Jesus turns the world upside down with this story. The lost son gets found, and the “found” son gets…lost? Is self-righteousness really more dangerous than self-indulgence? In Luke 15:7, Jesus says, “I tell you, there will be more joy in heaven over one sinner who repents than over ninety-nine righteous persons who need no repentance.” In this story, the younger son is the sinner who repents. The older son is the righteous person who doesn’t think he needs to repent. The more we think about it, the more self-righteousness is lurking around every corner. Have we ever drawn a blank during a confession time? “I guess I had a pretty good week!” we think.
To understand the danger of self-righteousness, all we have to do is analyze the older son’s complaint. “Look,” he says, immediately disrespecting his father. “These many years I have served you,” he adds, sounding more like a slave than a son. “I never disobeyed your command,” he claims, even as he refuses to share in his father’s joy. “Yet you never gave me a young goat.” He’s done everything right, and he hasn’t been compensated fairly. Do you see how self-righteousness destroys relationships? We struggle to call a parent “father” (v. 29); we struggle to call a sibling “brother” (v. 30). And we’re furious at the “injustice” of grace lavished on the unworthy. But are we really as good as we claim?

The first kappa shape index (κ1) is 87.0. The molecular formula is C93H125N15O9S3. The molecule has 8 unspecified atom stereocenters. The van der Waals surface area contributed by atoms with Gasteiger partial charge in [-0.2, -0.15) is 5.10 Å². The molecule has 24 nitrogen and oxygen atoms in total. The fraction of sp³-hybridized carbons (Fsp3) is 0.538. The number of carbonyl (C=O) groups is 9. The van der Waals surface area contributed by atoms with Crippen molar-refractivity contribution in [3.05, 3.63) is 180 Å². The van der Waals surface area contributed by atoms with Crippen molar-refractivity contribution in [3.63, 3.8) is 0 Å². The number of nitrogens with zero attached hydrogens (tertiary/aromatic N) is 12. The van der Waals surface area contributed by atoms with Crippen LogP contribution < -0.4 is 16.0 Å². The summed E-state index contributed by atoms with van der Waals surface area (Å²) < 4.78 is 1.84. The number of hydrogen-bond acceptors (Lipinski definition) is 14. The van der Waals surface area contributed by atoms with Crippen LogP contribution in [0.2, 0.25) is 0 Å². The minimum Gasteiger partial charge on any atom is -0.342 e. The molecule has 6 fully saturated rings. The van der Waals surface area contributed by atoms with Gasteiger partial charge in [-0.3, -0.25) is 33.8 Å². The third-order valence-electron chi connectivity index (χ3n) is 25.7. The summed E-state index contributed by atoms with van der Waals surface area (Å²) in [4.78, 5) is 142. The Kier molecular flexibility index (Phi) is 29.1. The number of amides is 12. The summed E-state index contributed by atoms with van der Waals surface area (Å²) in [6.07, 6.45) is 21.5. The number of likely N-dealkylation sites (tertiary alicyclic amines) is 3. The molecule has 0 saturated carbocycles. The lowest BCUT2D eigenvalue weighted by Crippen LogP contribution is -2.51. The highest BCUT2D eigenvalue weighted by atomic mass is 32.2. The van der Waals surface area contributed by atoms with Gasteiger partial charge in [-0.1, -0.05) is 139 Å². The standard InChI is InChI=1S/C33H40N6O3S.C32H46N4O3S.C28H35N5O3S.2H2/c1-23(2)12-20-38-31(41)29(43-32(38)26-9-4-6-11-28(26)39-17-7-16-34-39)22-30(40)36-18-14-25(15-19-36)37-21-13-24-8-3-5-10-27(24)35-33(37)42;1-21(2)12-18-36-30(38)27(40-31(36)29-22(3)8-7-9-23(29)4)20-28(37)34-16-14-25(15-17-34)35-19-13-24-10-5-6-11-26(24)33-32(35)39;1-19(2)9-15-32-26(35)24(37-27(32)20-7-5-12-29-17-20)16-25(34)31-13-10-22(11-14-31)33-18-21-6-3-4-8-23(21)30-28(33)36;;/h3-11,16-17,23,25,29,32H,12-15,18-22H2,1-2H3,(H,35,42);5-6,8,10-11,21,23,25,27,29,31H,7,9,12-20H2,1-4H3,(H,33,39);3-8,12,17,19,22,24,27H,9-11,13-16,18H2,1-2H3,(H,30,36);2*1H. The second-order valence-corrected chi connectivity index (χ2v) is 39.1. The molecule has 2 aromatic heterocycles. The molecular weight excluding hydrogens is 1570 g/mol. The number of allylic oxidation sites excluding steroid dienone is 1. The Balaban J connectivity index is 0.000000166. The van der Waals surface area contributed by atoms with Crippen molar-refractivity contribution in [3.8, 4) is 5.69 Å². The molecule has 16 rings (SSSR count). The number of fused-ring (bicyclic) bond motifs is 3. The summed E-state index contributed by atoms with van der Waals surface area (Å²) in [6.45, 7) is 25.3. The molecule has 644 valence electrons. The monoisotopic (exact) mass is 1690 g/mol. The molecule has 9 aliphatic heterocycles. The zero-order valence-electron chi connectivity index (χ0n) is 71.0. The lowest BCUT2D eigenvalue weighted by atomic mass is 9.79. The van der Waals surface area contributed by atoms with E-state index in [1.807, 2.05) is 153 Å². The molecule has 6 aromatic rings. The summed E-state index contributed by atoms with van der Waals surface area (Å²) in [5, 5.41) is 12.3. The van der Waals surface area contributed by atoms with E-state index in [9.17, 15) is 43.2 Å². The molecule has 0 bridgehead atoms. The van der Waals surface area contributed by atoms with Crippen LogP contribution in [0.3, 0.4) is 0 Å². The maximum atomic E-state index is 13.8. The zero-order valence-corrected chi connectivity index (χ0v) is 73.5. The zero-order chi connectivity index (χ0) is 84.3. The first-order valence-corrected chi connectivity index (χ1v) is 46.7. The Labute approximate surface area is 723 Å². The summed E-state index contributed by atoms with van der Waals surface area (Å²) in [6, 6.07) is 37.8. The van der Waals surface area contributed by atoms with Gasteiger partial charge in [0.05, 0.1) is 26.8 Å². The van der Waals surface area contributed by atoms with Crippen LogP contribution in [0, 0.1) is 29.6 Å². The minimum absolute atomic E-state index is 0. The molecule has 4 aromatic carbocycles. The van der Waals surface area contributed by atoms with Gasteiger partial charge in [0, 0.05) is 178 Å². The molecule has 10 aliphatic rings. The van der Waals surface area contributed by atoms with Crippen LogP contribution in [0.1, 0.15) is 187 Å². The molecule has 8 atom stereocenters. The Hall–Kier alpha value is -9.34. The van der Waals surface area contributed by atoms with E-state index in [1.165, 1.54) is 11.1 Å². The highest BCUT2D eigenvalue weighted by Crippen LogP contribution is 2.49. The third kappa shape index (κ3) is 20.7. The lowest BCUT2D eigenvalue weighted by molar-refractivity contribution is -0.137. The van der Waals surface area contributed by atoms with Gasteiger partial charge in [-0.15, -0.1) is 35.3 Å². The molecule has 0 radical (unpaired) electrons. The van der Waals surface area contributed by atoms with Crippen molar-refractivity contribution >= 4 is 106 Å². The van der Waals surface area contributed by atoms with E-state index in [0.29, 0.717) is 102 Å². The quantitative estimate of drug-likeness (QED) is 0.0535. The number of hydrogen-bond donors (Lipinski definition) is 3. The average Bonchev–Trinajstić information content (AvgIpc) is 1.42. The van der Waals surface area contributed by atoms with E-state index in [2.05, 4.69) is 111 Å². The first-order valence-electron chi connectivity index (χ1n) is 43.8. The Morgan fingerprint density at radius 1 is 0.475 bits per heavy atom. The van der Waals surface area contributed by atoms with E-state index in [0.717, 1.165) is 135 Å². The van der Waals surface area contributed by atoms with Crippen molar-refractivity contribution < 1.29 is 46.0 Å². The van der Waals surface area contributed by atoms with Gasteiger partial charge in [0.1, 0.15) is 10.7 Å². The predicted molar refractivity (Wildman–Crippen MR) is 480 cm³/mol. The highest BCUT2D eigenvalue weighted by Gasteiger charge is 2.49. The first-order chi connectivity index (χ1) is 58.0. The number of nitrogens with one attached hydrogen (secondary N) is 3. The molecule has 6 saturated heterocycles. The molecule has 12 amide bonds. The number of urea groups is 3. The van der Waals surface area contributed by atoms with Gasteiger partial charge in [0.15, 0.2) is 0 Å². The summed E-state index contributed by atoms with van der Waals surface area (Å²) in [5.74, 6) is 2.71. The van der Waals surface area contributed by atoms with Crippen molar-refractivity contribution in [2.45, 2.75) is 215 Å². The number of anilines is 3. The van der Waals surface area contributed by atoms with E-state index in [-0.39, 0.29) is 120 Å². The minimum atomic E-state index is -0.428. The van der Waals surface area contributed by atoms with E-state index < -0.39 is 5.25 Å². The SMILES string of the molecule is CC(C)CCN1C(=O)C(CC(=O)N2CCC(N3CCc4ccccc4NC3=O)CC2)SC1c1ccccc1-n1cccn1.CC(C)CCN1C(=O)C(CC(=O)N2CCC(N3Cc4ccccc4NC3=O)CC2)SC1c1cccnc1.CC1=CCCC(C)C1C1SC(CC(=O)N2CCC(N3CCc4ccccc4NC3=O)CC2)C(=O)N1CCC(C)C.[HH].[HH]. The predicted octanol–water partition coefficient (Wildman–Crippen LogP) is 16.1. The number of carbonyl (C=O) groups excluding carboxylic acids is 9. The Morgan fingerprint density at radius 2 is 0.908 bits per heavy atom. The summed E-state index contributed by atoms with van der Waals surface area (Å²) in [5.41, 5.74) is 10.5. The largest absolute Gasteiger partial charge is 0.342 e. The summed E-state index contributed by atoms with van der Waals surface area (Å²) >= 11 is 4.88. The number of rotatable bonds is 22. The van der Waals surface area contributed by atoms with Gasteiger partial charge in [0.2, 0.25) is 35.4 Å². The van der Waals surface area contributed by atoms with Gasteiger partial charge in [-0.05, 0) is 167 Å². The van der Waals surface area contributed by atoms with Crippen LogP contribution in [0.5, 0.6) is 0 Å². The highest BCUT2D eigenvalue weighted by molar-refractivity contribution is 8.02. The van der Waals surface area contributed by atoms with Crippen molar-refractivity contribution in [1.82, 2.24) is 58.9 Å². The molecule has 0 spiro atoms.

Older sons may boast perfection, but we fail repeatedly where it matters most. Like the older son, we “keep all the rules” and break the law of love. We don’t love the Father as we should. We don’t speak up when our younger brothers run away. We don’t stand in as ministers of reconciliation. We don’t go out and search for our younger brothers. We don’t come in to share our Father’s joy when prodigals return. Can we admit—in the words of Walker Percy—that we can get all A’s and still flunk life?
Jesus Christ is good news for older brothers. As the true older brother, Jesus succeeded at every point where the older son fails in the story. He loved the Father perfectly. He refused to remain silent when we sinned against the Father. He came to search for us and to reconcile us to God. He bore our shame on the cross, and he did it all for the joy of bringing us home. The unrighteous and the self-righteous both need to be saved, and Christ is loving and powerful enough to seek and save both. As you see self-righteousness in your heart, do you recognize the danger? Can you admit that you’re lost and need grace as much as anyone? The parable invites us to stop trying to justify ourselves and compare ourselves to other people so that we can make our home in the love of the Father.
And that’s the reason Jesus leaves the story unresolved. Because it doesn’t really matter what happens to the older brother in the parable. The question is: What will happen to the older brother in our hearts? How will we respond to God’s invitation? Will we stay outside or will we come in and share His joy? Will we remain a slave or will we become His beloved son or daughter? Will we trust in ourselves or will we trust in our older brother, Jesus?